Over the past two and half years we’ve been searching for an answer to this elusive question – what is sustainability and how does it relate to surfing? When we began there was very little talk about sustainability in the surf industry whether in terms of the environment or social responsibility. For clarity’s sake let me begin with a wiki definition of the term.
“Sustainability, in a broad sense, is the capacity of maintaining a certain process or state. It is now most frequently used in connection with biological and human systems. In an ecological context, sustainability can be defined as the ability of an ecosystem to maintain ecological processes, functions, biodiversity and productivity into the future.”
To explore the popular definitions of sustainability within our surfing culture I asked the question to many of the people we interviewed …“what does sustainability mean to you?” And here’s what a few had to say about sustainability.
“Sustainability to me means managing resources in a way that ensures they will be available forever. But not at the expense of equally important products such as crops.” Paul Jensen, Shaper
“I think of respect as being almost synonymous with sustainability. If you respect something you do not squander or neglect it.” Tom Wegener, Shaper
“I just think the key is to give back an equal amount to what you use or take.” Ned MacMahon, CEO Homeblown US
“My definition of true sustainability is the unaltered natural environment functioning in perfect balance as nature intended it to be.” Danny Hess, Shaper
“Sustainability means that an action can be done indefinitely.” Jim Moriarty, CEO Surfrider Foundation
These are all accurate representations in their own ways but do any of them come close to defining how we as living beings can change our current lifestyles so that our ecosystem sustains us? Because isn’t that what it all boils down to anyway?
Phoresia has been an interesting exercise in the sense that we’ve talked about sustainability and lifestyle choices from the safe vantage point of surfing — which for many of us is a hobby and a passion. But try talking about the same subject matter in relation to everyday life and there’s a lot more discomfort in the dialog.
Our modern industrial society as we know it, based entirely on energy derived from non-renewable and polluting natural resources (oil, coal and gas), is not sustainable. Why? Because we are using resources at an exponentially growing rate — resources that have a definite point of exhaustion. So it does not matter whether you surf or don’t surf, at some point we will all be faced with the end of our current social structures because there will be no more fuel. How that end will manifest in terms of peace or war, sickness and health is to be seen.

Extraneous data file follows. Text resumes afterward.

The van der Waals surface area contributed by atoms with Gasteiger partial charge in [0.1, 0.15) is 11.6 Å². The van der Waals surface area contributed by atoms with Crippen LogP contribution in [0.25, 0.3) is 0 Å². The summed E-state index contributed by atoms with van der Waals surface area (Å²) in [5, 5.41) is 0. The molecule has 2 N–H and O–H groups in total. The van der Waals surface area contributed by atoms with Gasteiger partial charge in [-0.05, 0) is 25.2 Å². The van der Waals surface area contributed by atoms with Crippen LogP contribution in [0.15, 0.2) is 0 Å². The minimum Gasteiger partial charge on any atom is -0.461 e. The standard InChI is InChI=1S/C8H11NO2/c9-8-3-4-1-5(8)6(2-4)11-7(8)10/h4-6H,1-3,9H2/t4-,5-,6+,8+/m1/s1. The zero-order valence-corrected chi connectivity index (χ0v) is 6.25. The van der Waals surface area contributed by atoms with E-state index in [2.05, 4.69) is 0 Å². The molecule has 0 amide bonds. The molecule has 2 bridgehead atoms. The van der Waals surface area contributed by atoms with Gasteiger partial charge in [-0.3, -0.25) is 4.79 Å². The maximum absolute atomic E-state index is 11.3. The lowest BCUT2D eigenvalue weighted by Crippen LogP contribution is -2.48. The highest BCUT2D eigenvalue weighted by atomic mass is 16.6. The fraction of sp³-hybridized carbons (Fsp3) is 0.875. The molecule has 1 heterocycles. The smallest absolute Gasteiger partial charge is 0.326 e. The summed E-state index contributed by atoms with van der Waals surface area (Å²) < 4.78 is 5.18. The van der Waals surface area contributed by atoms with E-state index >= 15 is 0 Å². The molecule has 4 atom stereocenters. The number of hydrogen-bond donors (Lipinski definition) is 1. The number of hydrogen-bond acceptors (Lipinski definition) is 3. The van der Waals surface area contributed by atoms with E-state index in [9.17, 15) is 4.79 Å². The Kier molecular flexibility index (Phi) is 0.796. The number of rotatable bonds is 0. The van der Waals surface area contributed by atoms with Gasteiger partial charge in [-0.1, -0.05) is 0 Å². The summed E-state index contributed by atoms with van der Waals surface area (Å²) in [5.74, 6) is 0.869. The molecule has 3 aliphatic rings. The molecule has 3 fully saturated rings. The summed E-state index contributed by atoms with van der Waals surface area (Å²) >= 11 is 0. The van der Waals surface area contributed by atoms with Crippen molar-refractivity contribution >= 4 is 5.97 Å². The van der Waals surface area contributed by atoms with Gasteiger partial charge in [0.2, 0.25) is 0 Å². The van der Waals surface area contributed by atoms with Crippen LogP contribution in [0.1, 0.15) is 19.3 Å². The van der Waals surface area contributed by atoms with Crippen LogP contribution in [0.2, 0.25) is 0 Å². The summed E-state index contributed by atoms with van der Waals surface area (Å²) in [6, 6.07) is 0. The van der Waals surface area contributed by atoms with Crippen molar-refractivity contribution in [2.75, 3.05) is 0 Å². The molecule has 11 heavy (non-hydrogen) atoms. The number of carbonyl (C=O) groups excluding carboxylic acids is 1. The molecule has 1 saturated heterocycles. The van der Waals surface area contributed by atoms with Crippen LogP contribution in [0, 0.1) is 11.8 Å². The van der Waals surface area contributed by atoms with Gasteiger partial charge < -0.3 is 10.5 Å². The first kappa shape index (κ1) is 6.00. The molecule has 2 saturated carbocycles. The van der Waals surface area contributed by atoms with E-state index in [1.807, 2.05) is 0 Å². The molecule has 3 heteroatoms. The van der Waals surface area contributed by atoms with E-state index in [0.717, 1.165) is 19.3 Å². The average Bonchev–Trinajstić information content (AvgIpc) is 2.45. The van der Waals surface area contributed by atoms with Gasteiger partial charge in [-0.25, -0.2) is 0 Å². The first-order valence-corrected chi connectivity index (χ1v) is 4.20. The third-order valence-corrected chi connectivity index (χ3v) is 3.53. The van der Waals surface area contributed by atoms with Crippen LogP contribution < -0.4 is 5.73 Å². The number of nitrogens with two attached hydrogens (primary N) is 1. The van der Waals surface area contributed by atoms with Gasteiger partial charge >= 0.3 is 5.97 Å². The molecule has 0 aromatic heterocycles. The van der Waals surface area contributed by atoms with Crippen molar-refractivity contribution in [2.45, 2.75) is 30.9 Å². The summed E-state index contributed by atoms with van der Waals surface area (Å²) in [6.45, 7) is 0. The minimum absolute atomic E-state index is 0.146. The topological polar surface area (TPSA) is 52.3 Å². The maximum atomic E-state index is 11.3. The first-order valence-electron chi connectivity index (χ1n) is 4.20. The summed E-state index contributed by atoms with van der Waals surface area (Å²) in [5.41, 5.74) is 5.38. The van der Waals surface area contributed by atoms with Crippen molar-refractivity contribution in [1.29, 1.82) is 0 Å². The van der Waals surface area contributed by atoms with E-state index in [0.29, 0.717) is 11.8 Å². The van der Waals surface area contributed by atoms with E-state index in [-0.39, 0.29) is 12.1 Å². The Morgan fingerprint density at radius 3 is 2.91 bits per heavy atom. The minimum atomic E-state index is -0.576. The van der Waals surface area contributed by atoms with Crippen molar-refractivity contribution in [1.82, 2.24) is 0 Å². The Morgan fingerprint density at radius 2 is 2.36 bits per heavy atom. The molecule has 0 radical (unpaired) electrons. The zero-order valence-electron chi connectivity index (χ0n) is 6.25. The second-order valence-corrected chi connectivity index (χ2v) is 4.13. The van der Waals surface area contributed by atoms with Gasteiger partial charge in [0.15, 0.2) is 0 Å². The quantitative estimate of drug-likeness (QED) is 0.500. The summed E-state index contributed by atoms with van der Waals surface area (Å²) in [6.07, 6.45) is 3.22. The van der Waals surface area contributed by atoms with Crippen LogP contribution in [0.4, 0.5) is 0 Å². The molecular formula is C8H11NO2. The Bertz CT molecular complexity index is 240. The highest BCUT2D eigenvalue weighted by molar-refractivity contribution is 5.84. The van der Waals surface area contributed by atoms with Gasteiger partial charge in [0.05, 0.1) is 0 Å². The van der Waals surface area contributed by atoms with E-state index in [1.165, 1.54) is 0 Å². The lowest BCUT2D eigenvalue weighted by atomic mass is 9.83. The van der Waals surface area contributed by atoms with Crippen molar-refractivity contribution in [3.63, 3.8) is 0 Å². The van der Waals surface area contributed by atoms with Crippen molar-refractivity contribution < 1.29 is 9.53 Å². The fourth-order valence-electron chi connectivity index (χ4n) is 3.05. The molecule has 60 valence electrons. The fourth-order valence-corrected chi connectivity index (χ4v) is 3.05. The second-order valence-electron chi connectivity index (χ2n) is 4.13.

I recently read a great interview on Surfline with “green” minded pro-surfer Jeremy Sherwin. Jeremy’s main view is that at some point we will (or should) come up with regenerative technology for surfboard manufacturing. He defines this saying that “to regenerate means to use in a way that nourishes the next generation, or to re-create, especially in a better form or condition.” He goes on to say that “using the term regenerative, by its very definition, captures the essence of what the sustainability movement is undertaking, yet leaves zero room for green washing.”
But this very same article on a website selling us weather predictions IS green washing. Should we focus on green surfboards when surfboards are but a trifling needle in the haystack that is our modern unsustainable world? The reason that Sherwin’s words are important is because we need to look at our entire livelihoods in using the regenerative model.
“So what?” you say.
That is what I’ve been asking myself this entire time. Is sustainability achievable? According to some thinkers it is not. Derrick Jensen, a writer and anarchist thinker, feels that our society as we know it cannot continue. Jensen argues that “for us to maintain our way of living, we must tell lies to each other and especially to ourselves. The lies are necessary because, without them, many deplorable acts would become impossibilities.” So we can and should continue to support the “green” movement in its honest manifestations but we should also be not naÃ¯ve and recognize that we are living at a time when we are taking a lot more from our ecosystem than we are giving back and that is not sustainable.
Surfing, the act of paddling and riding waves is unlike any other human undertaking in the sense that we intentionally become a part of the cycle of energy moving timelessly through our natural environment rather than try to harness it and use it for our purposes. The winds that create waves out to sea are created by other weather systems, which in turn were created by other phenomena that continue infinitely (that is the definition of sustainability). Not unlike how our bodies will decompose and provide energy for a next purpose.
Surfing allows us, if only for a few moments, to transcend all of the problems of un-sustainability and human suffering. It is a fleeting enlightenment that once gone cannot be recaptured until the next wave. And because of this many choose to live simply, to forgo the unbridled pursuit of material goods in exchange for the time to surf —to transcend again and again our paradoxical existence. And this willingness to consume less may actually be the answer to a sustainable society. If we realize that we do not need more, faster, better, shinier, and lighter things each week and each year, we may see that our quest for more of less could sustain us.